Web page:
EDITORIAL

Challenge of otherness

Why should we remember the genocide of Armenians? The sceptics would say that it’s just political correctness – the need to denounce any measure driven by identity pseudo-imperatives. In this sense, European culture has been trying to relativise, especially after the last war trauma, national identities, although today some say that the strategy has come to a dead end. On the other hand, there is a powerful prestige of therapeutic memory. Actually, conscience would not operate without turning to an evaluation of past experiences – fundamentally, man learns from mistakes.

There is also a trust in the virtues of historical truth, in the sense that the knowledge of the actual unfolding of certain events removes some of the ambiguities of consciences. This memory labour can only be commanded. However, this therapeutic perspective is just one side of the matter, and one needs to remember that it produces relative consequences. As it ahs been repeated, and not only out of cynicism, man hardly ever learns anything from the dramas of history. Any evolution seems just superficial, and that is a moral disappointment to many. However, the stake is not the utopia of a world less infested with violence, but the revolt against it, regardless of results. If we take a closer look, we could be surprised to see in how many cases crises are solved by very precise authors, with decisive action. Just one example- the rescuing of Bulgarian Jews during WWII was only possible thanks to the obstinacy and skill of a certain politician who was actually representing a pro-Nazi party, who blocked in extremis the depurations of Jews to German camps. And that tells us even more convincingly that the ‘good’ is a work that calls for serious commitment. In other words, it doesn’t exist ‘per se’.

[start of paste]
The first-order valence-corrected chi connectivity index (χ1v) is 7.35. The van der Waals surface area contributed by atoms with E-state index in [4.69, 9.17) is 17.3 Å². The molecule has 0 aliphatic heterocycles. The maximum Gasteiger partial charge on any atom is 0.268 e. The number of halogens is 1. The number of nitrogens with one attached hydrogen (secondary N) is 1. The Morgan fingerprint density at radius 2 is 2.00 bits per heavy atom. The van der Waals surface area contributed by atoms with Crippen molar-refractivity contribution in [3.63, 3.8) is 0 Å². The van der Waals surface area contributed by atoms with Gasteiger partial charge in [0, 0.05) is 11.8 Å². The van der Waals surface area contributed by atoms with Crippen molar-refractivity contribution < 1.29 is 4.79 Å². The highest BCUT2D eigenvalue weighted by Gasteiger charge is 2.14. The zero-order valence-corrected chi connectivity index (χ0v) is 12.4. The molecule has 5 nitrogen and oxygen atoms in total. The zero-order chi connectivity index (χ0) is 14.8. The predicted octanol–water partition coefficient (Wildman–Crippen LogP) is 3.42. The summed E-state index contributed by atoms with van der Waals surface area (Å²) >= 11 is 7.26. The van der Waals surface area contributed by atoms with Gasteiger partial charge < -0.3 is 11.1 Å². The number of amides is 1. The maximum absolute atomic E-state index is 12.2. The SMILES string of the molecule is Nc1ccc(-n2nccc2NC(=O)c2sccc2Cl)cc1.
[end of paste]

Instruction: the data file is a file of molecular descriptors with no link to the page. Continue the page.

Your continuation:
But opposing the destruction of ‘the other’, the different one in some way or another, is not just about tolerance. It is also a more substantial existential chance we can be sure not to miss only in that way. I have already reminded of a re-thinking of identities, far too often mere phantasmatic coatings in the name of which so many absurd conflicts occurred. Looking ‘the other one’ differently should therefore consider this judicious relativisation. As a principle, ‘the other one’ is an opportunity to remove the rigidities of a self who does not lose its appetence for a fuller exercise of life, that becomes morally ankylosed. Instead of accepting the challenge, we often prefer the strategy of exclusion and discriminatory containment. But there is something that prepares the stiffness and hatred: indifference. But that is not just the product of lazy and self-sufficient souls, it is also the consequence of some older historical disjunctions that had remained ‘frozen’ for a long time. The ‘Orthodox’ Christianity has been looking at Armenians, as well as other mid-Eastern Christians, as heretics, since over one and a half millennium ago. Blaming ‘the other’ in this way drastically reduces mutual knowledge. We can expand the same view to the ‘neighbours who ignore us’. If we asked a Romanian how many Ukrainian, Hungarian, Serbian or Bulgarian authors he/she had read, there are minimum chances they will give you one name. The chance drops even more dramatically in the case of an Armenian author. Ad yet, the old Armenia was the first Christian state in history, before the Roman Empire, and its contribution to the old Christian culture is anything but marginal. Their cultural creativity is far from being on the decline. Remember the remarkable cinematographic surrealism of Sergei Parajanov. The Armenian are therefore not just the victims of a highly tragic history, but most often an almost unknown population, treated as a marginal one. The last century has reduced some of the self-contained cultural Euro-centrism. The Europeans have come to value cultures once scorned or at best looked at condescendingly as ‘exotic’ But it is a mistake to look at any culture indistinctly. There is a salutary and fertile competition of values. We should not be afraid of it, but we should also accompany it by a careful ‘demining’ of consciences engaged in the ‘competition’. The road from competition to conflict should be longer than usually and the opportunities of self-control out to be multiplied. We should not forget that a challenge like the mentioned one can be medicine but also poison. The careful dosage is an important moral requirement.

 

 

 

 

 

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